There are two types of protective factors involved in resilience: the rugged qualities that reside
within all of us, and the resources that support us.
The Standard Manual for Workplace Settings contains a series of modules, one for each of the 10 protective factors (five rugged qualities and five resources) that have been found to be most important for employees experiencing unusual amounts of stress on the job or at home.
1. Flexibility – the ability to adapt to changes by applying multiple strategies based on the
situation. Being flexible requires us to recognize our beliefs, gather evidence to dispute or
support our beliefs, and use the knowledge we gained to challenge how we see problems.
2. Motivation and Perseverance – the ability to continue behaving in ways that benefit us
during difficult times. Motivation and perseverance mean getting back up after failing and
continuing to try in the face of challenges.
3. Help-Seeking – getting help from others when we are experiencing a problem,
feeling troubled, or when we encounter a stressful circumstance. Help seeking is actively
looking for solutions to our problems.
4. Mindfulness and Self-Regulation – the ability to be present and aware of ourselves during
a difficult time. Mindfulness and self-regulation mean understanding and accepting what
happens and having control over our responses.
5. Self-Efficacy and Confidence – the ability to see ourselves as people who are worthy and
capable. Self-efficacy and confidence is the degree to which we value or like ourselves, and
how much we believe in our capacity to complete a task.
1. Regular Routines – the ability to create predictable, reoccurring interactions or events that
help us to feel safe and optimistic about the future.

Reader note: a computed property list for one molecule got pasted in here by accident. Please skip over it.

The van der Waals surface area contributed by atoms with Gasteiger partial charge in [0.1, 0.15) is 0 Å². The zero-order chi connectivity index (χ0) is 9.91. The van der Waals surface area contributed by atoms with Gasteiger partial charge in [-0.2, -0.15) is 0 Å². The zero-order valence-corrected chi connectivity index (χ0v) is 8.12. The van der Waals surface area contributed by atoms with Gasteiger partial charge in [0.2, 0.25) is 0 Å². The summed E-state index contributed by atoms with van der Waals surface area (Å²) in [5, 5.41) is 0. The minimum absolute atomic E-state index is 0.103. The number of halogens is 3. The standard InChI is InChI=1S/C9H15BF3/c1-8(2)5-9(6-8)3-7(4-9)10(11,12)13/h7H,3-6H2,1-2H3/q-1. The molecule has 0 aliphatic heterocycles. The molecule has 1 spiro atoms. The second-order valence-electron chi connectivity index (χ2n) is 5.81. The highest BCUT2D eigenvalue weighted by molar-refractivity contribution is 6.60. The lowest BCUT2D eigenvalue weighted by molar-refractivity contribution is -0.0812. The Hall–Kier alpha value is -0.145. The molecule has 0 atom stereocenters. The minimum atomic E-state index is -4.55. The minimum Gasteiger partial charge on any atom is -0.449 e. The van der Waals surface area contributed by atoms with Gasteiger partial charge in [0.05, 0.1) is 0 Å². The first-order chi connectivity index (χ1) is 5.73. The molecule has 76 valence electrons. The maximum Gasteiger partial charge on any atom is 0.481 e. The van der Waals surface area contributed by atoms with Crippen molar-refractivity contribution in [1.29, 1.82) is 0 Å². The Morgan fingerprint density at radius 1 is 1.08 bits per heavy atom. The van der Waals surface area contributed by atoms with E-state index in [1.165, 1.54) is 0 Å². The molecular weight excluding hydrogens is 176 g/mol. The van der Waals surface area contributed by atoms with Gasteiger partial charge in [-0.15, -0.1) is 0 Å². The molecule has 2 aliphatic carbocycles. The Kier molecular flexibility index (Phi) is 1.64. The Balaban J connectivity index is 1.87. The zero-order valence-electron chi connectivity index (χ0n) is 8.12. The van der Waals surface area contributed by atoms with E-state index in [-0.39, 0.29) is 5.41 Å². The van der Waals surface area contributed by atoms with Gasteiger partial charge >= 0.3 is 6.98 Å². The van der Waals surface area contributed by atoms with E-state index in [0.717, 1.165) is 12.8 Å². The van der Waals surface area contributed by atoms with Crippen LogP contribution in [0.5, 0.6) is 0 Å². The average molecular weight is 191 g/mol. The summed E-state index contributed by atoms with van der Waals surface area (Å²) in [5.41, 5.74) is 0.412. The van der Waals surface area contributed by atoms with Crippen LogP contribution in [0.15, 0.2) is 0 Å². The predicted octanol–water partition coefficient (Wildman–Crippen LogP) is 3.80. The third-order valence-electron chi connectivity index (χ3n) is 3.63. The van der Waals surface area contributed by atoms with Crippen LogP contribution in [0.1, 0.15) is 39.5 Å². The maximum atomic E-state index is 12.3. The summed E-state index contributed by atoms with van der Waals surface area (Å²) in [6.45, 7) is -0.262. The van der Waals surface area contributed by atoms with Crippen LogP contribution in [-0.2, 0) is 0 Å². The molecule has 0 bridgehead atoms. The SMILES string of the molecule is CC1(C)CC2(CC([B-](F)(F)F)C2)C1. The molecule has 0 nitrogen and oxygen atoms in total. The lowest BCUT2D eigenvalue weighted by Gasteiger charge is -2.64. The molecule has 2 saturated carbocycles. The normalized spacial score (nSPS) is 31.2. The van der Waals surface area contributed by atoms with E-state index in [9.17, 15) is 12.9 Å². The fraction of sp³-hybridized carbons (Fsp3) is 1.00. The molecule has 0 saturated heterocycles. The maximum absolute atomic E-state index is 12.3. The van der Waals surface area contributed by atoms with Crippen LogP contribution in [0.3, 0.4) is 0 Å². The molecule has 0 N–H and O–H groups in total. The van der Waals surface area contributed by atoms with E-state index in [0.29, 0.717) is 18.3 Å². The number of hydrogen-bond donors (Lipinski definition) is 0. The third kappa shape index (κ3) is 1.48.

2. Opportunities to Use One’s Talents – knowing our strengths allows us to understand the
things we excel at and use our skills to contribute to the wellbeing of others. Talents are things
we can do well, with a high likelihood that we will succeed.
3. Cultural Practices – the practices that are collectively held and sometimes repeated over time.
Cultural practices can offer us a meaningful life, result in higher self-esteem, and connect us
with our community.
4. Relationships with Co-workers, Family and Community – having positive relationships
with others helps us feel like we belong to a community and increases our self-efficacy.
Our social capital is the network of relationships that we build over time that is available
when we need help dealing with a crisis.
5. Fair Treatment – socially just access to the resources we need to live our best lives.
Fair treatment means that we respect the rights of ourselves and others to be safe and
have opportunities to realize our potential.
Each module contains key learning objectives, a summary of the science and case studies, as well as activities that can be used to help employees build resilience.